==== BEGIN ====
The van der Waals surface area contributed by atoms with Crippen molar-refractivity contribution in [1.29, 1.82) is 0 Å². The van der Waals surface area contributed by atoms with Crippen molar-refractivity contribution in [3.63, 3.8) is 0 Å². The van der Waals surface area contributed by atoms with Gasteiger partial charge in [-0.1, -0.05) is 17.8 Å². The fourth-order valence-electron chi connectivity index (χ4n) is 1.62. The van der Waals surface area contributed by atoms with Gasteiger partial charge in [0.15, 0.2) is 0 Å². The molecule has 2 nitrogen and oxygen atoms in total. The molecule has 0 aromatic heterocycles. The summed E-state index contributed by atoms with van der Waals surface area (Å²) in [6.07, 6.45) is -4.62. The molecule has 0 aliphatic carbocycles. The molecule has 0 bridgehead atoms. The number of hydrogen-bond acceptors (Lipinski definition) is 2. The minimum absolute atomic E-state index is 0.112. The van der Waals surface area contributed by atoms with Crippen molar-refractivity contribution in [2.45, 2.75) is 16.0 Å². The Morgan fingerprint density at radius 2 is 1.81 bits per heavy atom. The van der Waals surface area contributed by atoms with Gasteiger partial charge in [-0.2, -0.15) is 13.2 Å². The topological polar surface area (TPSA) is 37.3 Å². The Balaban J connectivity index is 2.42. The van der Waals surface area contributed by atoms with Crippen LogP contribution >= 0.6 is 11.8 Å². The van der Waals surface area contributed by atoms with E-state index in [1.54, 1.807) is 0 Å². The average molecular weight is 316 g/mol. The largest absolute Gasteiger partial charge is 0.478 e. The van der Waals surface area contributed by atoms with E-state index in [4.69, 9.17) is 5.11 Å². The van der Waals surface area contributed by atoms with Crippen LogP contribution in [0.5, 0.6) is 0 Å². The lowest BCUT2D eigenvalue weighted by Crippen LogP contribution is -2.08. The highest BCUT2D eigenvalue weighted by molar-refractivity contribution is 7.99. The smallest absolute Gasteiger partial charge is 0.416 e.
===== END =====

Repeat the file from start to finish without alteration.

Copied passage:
The van der Waals surface area contributed by atoms with Crippen molar-refractivity contribution in [1.29, 1.82) is 0 Å². The van der Waals surface area contributed by atoms with Crippen molar-refractivity contribution in [3.63, 3.8) is 0 Å². The van der Waals surface area contributed by atoms with Gasteiger partial charge in [-0.1, -0.05) is 17.8 Å². The fourth-order valence-electron chi connectivity index (χ4n) is 1.62. The van der Waals surface area contributed by atoms with Gasteiger partial charge in [0.15, 0.2) is 0 Å². The molecule has 2 nitrogen and oxygen atoms in total. The molecule has 0 aromatic heterocycles. The summed E-state index contributed by atoms with van der Waals surface area (Å²) in [6.07, 6.45) is -4.62. The molecule has 0 aliphatic carbocycles. The molecule has 0 bridgehead atoms. The number of hydrogen-bond acceptors (Lipinski definition) is 2. The minimum absolute atomic E-state index is 0.112. The van der Waals surface area contributed by atoms with Crippen molar-refractivity contribution in [2.45, 2.75) is 16.0 Å². The Morgan fingerprint density at radius 2 is 1.81 bits per heavy atom. The van der Waals surface area contributed by atoms with Gasteiger partial charge in [-0.2, -0.15) is 13.2 Å². The topological polar surface area (TPSA) is 37.3 Å². The Balaban J connectivity index is 2.42. The van der Waals surface area contributed by atoms with Crippen LogP contribution >= 0.6 is 11.8 Å². The van der Waals surface area contributed by atoms with E-state index in [1.54, 1.807) is 0 Å². The average molecular weight is 316 g/mol. The largest absolute Gasteiger partial charge is 0.478 e. The van der Waals surface area contributed by atoms with E-state index in [4.69, 9.17) is 5.11 Å². The van der Waals surface area contributed by atoms with Crippen LogP contribution in [0.5, 0.6) is 0 Å². The lowest BCUT2D eigenvalue weighted by Crippen LogP contribution is -2.08. The highest BCUT2D eigenvalue weighted by molar-refractivity contribution is 7.99. The smallest absolute Gasteiger partial charge is 0.416 e.